Most of us have experienced many of the symptoms of anxiety, including racing heartbeat, butterflies in the stomach, and rapid breathing at some point. However, these are not the only symptoms of anxiety. Read on to find out about a few more anxiety-related symptoms and some useful tips on mitigating their effects.
Phobias are exaggerated fears of situations or objects. Fear of spiders, flying, heights, and public speaking are a few of the most common phobias.
- Sleep Issues
Anxiety and stress can keep you up at night and cause more severe sleep issues such as insomnia, nightmares, and night terrors. These symptoms often result in a heightened sense of anxiety in the morning.
- Digestion and Stomach Upsets
Anxiety may bring on vomiting, nausea, diarrhea, Irritable Bowel Syndrome (IBS), and gas.
- Controlling Behavior
Many people will use controlling behavior to combat the symptoms of anxiety. They feel that if they are in control, then it will help stave off anxiety.
- Panic Attacks
An unexpected feeling of losing control or having a heart attack are often associated with a panic attack. In some cases, the trigger may be obvious, but they can also occur for no apparent reason. Practice deep breathing to help calm you.
- Terror and Fear
Irrational fears may rise for no apparent reason, even when doing something simple like walking the dog. There’s a sense of impending doom, or that something terrible is waiting just around the corner.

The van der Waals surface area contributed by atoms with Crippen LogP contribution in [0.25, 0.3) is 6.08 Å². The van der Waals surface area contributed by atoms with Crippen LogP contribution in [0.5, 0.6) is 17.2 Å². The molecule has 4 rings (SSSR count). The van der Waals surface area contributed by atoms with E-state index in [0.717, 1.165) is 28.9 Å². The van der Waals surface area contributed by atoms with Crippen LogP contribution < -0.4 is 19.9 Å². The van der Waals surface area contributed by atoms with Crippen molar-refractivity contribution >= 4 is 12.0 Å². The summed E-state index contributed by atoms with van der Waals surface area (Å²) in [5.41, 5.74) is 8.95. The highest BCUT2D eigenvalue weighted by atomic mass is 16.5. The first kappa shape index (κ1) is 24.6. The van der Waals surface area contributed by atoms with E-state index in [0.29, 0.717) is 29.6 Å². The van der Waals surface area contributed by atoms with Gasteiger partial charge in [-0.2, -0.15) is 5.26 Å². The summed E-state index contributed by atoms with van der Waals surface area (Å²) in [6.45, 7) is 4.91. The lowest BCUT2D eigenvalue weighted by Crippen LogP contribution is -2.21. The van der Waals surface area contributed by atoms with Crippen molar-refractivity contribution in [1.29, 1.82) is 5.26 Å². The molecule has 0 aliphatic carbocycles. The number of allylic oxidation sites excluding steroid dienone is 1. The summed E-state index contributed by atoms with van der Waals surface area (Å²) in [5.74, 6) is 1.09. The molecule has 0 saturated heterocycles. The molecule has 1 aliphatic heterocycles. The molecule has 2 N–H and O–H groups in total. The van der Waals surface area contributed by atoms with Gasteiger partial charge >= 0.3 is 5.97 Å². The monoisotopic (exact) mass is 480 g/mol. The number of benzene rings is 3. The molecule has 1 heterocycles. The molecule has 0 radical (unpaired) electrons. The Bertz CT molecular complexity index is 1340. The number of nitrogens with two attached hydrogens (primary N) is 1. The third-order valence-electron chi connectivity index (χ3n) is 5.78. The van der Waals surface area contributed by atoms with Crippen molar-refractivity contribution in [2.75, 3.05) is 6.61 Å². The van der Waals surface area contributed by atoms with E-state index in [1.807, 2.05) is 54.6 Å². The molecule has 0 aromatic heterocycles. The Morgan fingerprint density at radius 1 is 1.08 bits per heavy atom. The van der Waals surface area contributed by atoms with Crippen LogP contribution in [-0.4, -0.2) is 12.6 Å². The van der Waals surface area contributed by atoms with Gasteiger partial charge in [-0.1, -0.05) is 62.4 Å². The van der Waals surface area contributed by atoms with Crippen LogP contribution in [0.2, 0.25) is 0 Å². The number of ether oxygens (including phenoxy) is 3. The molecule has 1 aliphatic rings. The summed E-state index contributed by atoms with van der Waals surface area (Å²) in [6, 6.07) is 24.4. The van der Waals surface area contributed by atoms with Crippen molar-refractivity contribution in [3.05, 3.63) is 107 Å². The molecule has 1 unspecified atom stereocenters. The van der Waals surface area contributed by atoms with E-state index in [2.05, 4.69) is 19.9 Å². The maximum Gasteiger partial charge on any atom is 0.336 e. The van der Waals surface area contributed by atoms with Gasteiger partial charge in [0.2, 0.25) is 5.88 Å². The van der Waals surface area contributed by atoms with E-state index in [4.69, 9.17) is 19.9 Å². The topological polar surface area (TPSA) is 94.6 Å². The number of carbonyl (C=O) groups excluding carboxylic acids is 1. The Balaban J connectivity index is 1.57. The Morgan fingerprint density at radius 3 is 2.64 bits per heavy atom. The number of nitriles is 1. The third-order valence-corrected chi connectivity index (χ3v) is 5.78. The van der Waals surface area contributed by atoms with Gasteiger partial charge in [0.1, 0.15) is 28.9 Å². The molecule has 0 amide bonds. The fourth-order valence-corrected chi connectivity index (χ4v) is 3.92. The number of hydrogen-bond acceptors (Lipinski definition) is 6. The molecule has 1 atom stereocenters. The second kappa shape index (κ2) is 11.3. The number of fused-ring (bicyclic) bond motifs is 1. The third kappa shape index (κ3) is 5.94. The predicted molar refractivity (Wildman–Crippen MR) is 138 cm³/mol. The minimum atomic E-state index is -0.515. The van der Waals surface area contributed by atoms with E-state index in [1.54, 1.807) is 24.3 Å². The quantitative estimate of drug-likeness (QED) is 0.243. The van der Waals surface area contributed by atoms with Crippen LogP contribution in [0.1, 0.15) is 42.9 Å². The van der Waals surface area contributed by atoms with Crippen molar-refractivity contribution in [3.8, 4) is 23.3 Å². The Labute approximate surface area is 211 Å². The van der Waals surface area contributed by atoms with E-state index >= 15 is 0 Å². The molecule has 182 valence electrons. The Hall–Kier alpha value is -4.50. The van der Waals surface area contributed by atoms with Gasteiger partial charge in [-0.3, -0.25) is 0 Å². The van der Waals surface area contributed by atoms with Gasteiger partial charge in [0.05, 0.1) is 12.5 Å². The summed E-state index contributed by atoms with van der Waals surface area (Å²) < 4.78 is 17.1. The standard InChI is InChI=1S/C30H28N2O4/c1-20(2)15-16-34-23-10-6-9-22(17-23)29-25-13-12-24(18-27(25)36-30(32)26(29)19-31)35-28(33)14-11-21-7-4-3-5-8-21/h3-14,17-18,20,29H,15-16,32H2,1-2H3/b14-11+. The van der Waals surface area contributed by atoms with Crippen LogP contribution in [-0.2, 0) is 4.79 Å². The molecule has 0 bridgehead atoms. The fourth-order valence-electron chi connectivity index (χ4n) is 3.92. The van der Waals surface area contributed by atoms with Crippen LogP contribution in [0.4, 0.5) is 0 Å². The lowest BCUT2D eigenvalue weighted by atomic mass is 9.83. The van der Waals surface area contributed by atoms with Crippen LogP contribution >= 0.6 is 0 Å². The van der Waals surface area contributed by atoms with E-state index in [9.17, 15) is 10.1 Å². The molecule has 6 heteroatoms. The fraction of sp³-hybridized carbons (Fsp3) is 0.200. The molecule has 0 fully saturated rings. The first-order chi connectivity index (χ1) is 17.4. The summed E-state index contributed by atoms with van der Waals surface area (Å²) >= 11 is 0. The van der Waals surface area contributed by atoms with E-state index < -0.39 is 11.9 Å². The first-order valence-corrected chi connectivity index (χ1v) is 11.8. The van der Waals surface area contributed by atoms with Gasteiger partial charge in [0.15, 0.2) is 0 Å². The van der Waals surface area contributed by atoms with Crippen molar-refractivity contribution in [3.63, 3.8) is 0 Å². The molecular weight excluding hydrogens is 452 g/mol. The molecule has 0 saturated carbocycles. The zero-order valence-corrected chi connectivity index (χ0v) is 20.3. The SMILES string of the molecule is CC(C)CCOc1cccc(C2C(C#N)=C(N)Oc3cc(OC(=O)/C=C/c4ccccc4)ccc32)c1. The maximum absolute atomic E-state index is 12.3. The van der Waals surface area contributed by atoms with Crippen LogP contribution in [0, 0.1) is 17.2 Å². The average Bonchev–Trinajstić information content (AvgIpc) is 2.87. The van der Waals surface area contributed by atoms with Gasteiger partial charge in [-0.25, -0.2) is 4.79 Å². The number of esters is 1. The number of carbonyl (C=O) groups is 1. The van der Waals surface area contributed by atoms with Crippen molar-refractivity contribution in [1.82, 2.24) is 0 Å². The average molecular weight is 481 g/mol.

- Anger and Irritability
Stress and anxiety can leave you feeling overwhelmed and trigger an overreaction to regular everyday occurrences.
Stress floods the body with adrenaline, cortisol, and other stress hormones to leave you feeling tired and worn out. Boost your energy levels with proper nutrition, exercise, and adequate sleep.
- Impaired Thinking
The ability to concentrate, form coherent thoughts, and create new memories can be impeded by excessive levels of stress.
- Dread and Always Feeling Worried
Stress and anxiety can fill you with feelings of dread and worry, even though there is no apparent reason.
Mitigating the Effects of Anxiety and Stress
Exercise is a proven method to help reduce built-up anxiety and stress, and all it takes is just 30-minutes a day between 5 – 7 days a week. When you feel the imminent arrival of anxiety, focus on your breath while performing a few deep breathing exercises
Reducing your intake of sugar, caffeine, and alcohol while increasing the number of healthy foods you eat can also help a great deal.
Another popular strategy people use to lessen the effects of stress and anxiety is to spend more time with pets. Hanging out with the four-legged family members has been shown to increase oxytocin levels, a chemical produced by the brain which improves the mood.
There’s also the fact that pets – especially dogs – need regular exercise, which helps to keep you active as well. The activity and companionship combine to add up to a life with less anxiety, or at least bring it down to a manageable level.
Soothing music can have a calming effect on the body. Instrumental music may trigger a relaxation response, help lower blood pressure, and reduce the volume of stress hormones flowing through the body. If instrumental music isn’t your thing, then try calming nature sounds such as forest noises, waterfalls, the ocean, or babbling brooks.
Sometimes you may just need to talk it out. Many anxiety sufferers have found great success when talking with a counselor. If anxiety has reached a level where it is interfering with normal life, then it’s essential to seek help from a mental health professional who can help you introduce coping mechanisms into your life.
Read more about anxiety counseling here: Anxiety Treatment